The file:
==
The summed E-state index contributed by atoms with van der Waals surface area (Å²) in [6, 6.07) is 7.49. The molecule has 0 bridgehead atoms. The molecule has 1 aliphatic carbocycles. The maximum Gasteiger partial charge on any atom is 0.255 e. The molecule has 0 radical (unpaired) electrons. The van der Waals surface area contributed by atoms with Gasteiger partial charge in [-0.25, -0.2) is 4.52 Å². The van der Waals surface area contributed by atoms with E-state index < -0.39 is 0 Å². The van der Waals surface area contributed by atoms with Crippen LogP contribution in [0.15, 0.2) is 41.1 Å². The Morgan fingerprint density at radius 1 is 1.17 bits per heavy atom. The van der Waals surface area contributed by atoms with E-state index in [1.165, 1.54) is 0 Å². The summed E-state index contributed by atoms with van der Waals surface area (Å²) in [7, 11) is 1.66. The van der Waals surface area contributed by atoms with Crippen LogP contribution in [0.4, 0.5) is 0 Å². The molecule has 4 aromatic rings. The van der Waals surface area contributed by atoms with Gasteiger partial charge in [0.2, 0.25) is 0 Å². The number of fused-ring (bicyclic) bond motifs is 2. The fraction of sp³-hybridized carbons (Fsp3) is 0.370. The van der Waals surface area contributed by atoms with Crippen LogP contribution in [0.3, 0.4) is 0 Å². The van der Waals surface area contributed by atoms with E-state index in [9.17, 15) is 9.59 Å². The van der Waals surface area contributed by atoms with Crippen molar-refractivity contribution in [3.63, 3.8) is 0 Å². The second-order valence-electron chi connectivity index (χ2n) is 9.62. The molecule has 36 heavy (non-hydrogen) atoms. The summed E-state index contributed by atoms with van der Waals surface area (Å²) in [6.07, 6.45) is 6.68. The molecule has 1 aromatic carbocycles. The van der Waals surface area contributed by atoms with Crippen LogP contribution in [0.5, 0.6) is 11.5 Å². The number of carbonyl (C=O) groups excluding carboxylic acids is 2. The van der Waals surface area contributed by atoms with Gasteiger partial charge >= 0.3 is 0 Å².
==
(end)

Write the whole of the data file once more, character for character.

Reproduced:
The summed E-state index contributed by atoms with van der Waals surface area (Å²) in [6, 6.07) is 7.49. The molecule has 0 bridgehead atoms. The molecule has 1 aliphatic carbocycles. The maximum Gasteiger partial charge on any atom is 0.255 e. The molecule has 0 radical (unpaired) electrons. The van der Waals surface area contributed by atoms with Gasteiger partial charge in [-0.25, -0.2) is 4.52 Å². The van der Waals surface area contributed by atoms with E-state index < -0.39 is 0 Å². The van der Waals surface area contributed by atoms with Crippen LogP contribution in [0.15, 0.2) is 41.1 Å². The Morgan fingerprint density at radius 1 is 1.17 bits per heavy atom. The van der Waals surface area contributed by atoms with E-state index in [1.165, 1.54) is 0 Å². The summed E-state index contributed by atoms with van der Waals surface area (Å²) in [7, 11) is 1.66. The van der Waals surface area contributed by atoms with Crippen LogP contribution in [0.4, 0.5) is 0 Å². The molecule has 4 aromatic rings. The van der Waals surface area contributed by atoms with Gasteiger partial charge in [0.2, 0.25) is 0 Å². The number of fused-ring (bicyclic) bond motifs is 2. The fraction of sp³-hybridized carbons (Fsp3) is 0.370. The van der Waals surface area contributed by atoms with Crippen LogP contribution in [0.3, 0.4) is 0 Å². The van der Waals surface area contributed by atoms with E-state index in [9.17, 15) is 9.59 Å². The van der Waals surface area contributed by atoms with Crippen molar-refractivity contribution in [3.63, 3.8) is 0 Å². The second-order valence-electron chi connectivity index (χ2n) is 9.62. The molecule has 36 heavy (non-hydrogen) atoms. The summed E-state index contributed by atoms with van der Waals surface area (Å²) in [6.07, 6.45) is 6.68. The molecule has 1 aromatic carbocycles. The van der Waals surface area contributed by atoms with Crippen LogP contribution in [0.5, 0.6) is 11.5 Å². The number of carbonyl (C=O) groups excluding carboxylic acids is 2. The van der Waals surface area contributed by atoms with Gasteiger partial charge >= 0.3 is 0 Å².